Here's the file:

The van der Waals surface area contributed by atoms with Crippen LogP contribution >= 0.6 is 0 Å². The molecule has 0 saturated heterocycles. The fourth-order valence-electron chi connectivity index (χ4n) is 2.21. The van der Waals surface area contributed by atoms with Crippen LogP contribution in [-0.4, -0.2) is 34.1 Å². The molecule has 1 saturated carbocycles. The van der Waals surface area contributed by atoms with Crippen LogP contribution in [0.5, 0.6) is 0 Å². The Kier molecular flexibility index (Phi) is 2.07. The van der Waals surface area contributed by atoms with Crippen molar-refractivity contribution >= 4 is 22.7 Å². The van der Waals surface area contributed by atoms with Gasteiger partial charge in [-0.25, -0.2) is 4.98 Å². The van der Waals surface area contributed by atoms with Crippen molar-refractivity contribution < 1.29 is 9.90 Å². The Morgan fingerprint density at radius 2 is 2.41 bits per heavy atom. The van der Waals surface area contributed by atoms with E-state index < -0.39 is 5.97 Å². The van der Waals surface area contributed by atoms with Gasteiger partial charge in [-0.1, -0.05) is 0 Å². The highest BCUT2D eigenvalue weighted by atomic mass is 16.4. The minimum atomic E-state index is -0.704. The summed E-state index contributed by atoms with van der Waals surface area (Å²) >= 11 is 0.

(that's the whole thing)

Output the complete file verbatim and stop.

The van der Waals surface area contributed by atoms with Crippen LogP contribution >= 0.6 is 0 Å². The molecule has 0 saturated heterocycles. The fourth-order valence-electron chi connectivity index (χ4n) is 2.21. The van der Waals surface area contributed by atoms with Crippen LogP contribution in [-0.4, -0.2) is 34.1 Å². The molecule has 1 saturated carbocycles. The van der Waals surface area contributed by atoms with Crippen LogP contribution in [0.5, 0.6) is 0 Å². The Kier molecular flexibility index (Phi) is 2.07. The van der Waals surface area contributed by atoms with Crippen molar-refractivity contribution >= 4 is 22.7 Å². The van der Waals surface area contributed by atoms with Gasteiger partial charge in [-0.25, -0.2) is 4.98 Å². The van der Waals surface area contributed by atoms with Crippen molar-refractivity contribution < 1.29 is 9.90 Å². The Morgan fingerprint density at radius 2 is 2.41 bits per heavy atom. The van der Waals surface area contributed by atoms with E-state index < -0.39 is 5.97 Å². The van der Waals surface area contributed by atoms with Gasteiger partial charge in [-0.1, -0.05) is 0 Å². The highest BCUT2D eigenvalue weighted by atomic mass is 16.4. The minimum atomic E-state index is -0.704. The summed E-state index contributed by atoms with van der Waals surface area (Å²) >= 11 is 0.